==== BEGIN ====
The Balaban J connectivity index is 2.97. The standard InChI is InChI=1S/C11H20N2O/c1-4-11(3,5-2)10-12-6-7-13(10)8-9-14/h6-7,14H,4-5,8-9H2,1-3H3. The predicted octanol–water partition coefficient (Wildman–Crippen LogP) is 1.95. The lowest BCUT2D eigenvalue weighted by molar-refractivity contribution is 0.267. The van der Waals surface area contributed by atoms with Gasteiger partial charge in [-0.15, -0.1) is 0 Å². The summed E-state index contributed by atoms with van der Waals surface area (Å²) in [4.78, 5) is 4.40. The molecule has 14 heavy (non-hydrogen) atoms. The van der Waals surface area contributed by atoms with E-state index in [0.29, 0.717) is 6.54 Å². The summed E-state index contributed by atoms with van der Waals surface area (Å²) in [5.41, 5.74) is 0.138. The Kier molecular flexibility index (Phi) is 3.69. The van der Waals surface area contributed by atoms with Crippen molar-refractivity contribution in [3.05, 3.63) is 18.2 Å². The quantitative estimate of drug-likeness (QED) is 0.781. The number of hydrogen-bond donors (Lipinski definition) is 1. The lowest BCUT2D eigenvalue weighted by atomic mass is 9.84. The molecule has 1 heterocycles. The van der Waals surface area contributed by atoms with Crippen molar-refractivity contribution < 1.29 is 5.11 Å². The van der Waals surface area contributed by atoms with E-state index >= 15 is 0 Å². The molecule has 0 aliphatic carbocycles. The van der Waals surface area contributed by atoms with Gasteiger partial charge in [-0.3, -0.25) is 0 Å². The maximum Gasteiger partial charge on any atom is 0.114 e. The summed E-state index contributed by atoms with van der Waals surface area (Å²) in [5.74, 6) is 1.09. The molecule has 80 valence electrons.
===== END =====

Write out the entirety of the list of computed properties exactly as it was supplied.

The Balaban J connectivity index is 2.97. The standard InChI is InChI=1S/C11H20N2O/c1-4-11(3,5-2)10-12-6-7-13(10)8-9-14/h6-7,14H,4-5,8-9H2,1-3H3. The predicted octanol–water partition coefficient (Wildman–Crippen LogP) is 1.95. The lowest BCUT2D eigenvalue weighted by molar-refractivity contribution is 0.267. The van der Waals surface area contributed by atoms with Gasteiger partial charge in [-0.15, -0.1) is 0 Å². The summed E-state index contributed by atoms with van der Waals surface area (Å²) in [4.78, 5) is 4.40. The molecule has 14 heavy (non-hydrogen) atoms. The van der Waals surface area contributed by atoms with E-state index in [0.29, 0.717) is 6.54 Å². The summed E-state index contributed by atoms with van der Waals surface area (Å²) in [5.41, 5.74) is 0.138. The Kier molecular flexibility index (Phi) is 3.69. The van der Waals surface area contributed by atoms with Crippen molar-refractivity contribution in [3.05, 3.63) is 18.2 Å². The quantitative estimate of drug-likeness (QED) is 0.781. The number of hydrogen-bond donors (Lipinski definition) is 1. The lowest BCUT2D eigenvalue weighted by atomic mass is 9.84. The molecule has 1 heterocycles. The van der Waals surface area contributed by atoms with Crippen molar-refractivity contribution < 1.29 is 5.11 Å². The van der Waals surface area contributed by atoms with E-state index >= 15 is 0 Å². The molecule has 0 aliphatic carbocycles. The van der Waals surface area contributed by atoms with Gasteiger partial charge in [-0.3, -0.25) is 0 Å². The maximum Gasteiger partial charge on any atom is 0.114 e. The summed E-state index contributed by atoms with van der Waals surface area (Å²) in [5.74, 6) is 1.09. The molecule has 80 valence electrons.